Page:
Reviews written by registered user
|27 reviews in total|
This is one of the most memorable single acting performances I have
seen in 50 years of watching the box.
Le Mesurier is simply outstanding. Dennis Potter's script certainly gives le Mesurier something decent to do, of course: it's a gift to an actor. But this particular actor makes a meal of it, breaking down before our eyes. Such an apparently mannered performer, so familiar to us all from "Dad's Army" -in this, he simply does familiar things in a slightly different way, to devastating effect. Manners and breeding, and he's somehow so SEEDY. One would never say that le Mesurier was 'wasted' in comedy, but it's splendid to see just how deep-beneath-the-skin he can go, and with such total control. Technique working in service of insight. He KNOWS this guy, and he's merciless.
I suspect that this was made 'as live' - it has that intensity you got with long-take scenes shot in slightly constricted sets. There is a real feeling - SO rare in television - of watching a performance rather than a paste-up.
Rather than a documentary, this is a sort of free-association of
British film comedy right back to the beginning of the sound era.
For anyone interested in showbiz history, this is a simply invaluable compilation - like a Brit version of "That's Entertainment". All star cast? Lumme! People like Jack Train and Old Mother Reilly and Will Hay and George Formby... much of it culled from newsreels and what the Brits used to call 'quota quickies'. It gives a wonderful sense of the "tatty" world of film-making in Britain: tiny sets, stolid camera-work etc.
The graphic in the credits at the front (an animation of a huge fat woman from a typical British 'saucy postcard') captures the tone perfectly.
Frank Muir provides just enough commentary: mainly, the acts are given the space to do their thing. (God, this is a funny movie.) I confess, I saw this only once, quite by accident, on afternoon TV. If I recall correctly, this is where I saw George Formby singing "Imagine me sitting on the Maginot Line"... one of those things which, once seen, is never forgotten...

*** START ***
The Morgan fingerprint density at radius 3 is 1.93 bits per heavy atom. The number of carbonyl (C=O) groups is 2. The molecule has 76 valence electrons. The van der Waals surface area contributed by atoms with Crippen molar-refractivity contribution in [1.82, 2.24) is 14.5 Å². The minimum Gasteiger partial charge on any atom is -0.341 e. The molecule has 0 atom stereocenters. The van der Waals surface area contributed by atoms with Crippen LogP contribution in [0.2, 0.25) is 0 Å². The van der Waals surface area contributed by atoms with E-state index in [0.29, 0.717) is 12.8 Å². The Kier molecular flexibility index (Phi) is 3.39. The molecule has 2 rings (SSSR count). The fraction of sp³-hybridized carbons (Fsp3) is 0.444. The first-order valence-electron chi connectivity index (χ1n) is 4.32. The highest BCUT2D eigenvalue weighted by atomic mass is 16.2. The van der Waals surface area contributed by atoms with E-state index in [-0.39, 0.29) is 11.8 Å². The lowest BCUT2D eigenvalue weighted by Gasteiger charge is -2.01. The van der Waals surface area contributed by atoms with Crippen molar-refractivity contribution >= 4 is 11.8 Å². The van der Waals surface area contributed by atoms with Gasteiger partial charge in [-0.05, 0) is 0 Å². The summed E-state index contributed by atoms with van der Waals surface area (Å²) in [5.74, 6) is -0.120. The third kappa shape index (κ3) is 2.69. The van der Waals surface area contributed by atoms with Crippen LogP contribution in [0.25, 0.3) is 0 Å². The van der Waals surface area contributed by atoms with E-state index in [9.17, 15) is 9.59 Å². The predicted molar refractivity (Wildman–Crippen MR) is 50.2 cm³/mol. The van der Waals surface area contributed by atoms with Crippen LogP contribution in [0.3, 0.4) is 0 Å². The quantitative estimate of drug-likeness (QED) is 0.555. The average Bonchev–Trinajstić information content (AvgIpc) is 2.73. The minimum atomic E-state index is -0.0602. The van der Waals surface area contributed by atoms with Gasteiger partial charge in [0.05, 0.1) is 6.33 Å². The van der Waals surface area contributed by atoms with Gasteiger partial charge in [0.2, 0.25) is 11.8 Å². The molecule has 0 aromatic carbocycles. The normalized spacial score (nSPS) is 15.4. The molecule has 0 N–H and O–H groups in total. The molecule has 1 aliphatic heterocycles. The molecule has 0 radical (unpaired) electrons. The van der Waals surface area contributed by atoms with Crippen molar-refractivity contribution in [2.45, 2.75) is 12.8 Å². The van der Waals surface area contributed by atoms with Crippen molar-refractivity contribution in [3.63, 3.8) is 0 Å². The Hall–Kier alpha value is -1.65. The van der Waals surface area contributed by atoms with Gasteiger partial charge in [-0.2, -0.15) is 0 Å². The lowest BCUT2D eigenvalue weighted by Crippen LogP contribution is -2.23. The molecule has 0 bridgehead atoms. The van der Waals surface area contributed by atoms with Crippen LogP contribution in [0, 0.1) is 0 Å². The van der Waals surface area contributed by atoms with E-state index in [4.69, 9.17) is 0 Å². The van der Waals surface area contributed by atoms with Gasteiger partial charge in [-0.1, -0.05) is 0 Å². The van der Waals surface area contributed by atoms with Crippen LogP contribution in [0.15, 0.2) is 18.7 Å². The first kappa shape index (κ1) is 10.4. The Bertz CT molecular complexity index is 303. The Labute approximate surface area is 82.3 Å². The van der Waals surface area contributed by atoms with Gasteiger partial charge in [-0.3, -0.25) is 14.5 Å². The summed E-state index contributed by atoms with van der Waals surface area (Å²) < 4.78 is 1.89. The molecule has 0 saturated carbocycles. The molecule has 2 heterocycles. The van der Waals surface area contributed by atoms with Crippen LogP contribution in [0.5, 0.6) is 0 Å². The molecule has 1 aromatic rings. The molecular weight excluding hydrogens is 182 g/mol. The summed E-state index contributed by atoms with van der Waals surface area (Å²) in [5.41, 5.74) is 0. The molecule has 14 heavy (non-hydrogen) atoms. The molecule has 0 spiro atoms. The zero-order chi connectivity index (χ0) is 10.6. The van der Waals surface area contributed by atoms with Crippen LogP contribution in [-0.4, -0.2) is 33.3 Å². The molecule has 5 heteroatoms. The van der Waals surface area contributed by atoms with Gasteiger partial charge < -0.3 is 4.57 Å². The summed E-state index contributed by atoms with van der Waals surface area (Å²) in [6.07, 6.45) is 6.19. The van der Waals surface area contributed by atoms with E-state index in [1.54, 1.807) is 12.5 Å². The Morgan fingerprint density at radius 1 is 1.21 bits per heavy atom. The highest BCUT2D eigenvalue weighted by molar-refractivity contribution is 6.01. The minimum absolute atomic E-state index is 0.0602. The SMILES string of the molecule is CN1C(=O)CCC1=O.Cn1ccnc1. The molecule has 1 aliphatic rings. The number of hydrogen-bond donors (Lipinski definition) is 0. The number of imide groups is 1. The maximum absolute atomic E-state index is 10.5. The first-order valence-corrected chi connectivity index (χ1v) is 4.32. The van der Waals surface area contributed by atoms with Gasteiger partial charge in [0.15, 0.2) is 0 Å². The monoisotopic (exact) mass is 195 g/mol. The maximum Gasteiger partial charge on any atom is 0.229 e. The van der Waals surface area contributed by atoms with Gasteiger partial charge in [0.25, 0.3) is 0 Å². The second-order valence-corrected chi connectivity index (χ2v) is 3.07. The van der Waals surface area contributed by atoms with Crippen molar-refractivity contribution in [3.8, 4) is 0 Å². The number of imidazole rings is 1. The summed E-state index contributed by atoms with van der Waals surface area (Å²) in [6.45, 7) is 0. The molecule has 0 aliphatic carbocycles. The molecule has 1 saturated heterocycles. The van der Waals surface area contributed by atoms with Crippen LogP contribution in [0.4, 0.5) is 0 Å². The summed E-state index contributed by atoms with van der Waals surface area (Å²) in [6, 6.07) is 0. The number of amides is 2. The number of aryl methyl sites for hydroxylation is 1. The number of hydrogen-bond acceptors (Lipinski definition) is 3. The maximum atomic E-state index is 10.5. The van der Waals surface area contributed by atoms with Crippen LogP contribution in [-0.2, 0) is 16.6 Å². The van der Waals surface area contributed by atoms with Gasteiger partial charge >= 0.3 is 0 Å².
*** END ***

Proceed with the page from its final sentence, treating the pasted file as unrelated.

Oh, and "Wilson Keppel and Betty's" 'Egyptian Dance': picture two scrawny British bank-clerks in fezzes doing a totally glum-faced sand-dance... one of the greatest eccentric dance numbers ever filmed...
When we look back on musicals, I guess we tend to remember the 'epics'.
Big productions like "Footlight Parades" and "Singin' in the Rain" and
"West Side Story".
But there was also a whole long-lived genre of 'chamber musicals' - little cheapies, one step up from the B-list, and sometimes - in the case of the singing cowboys - one step up from the C-list! The scale is smaller, but that's no reason for them all to slip off into obscurity. "Two weeks with love" is fun; "My gal sal" is fun; "For me and my gal" is lots of fun.
And if you ask me "I'll see you in my dreams" is a real charmer. It's an interesting story, even in the flossied up version: because it deals with relatively 'unknown' songwriter, Gus Kahn, it probably gives a better idea of Tin Pan Alley history than the various Gerswhin and Porter and Kern projects. The low-budget production values probably help, too: the whole thing has a pleasantly domestic scale.
Kahn's lyrics help things out considerably, too. Compare this movie with "Words and Music" - the Kalmar and Ruby songbook is spread pretty thin to fill a whole movie. No such problem with Gus: it's a pleasant ongoing surprise to discover that he wrote the lyrics to so many familiar standards.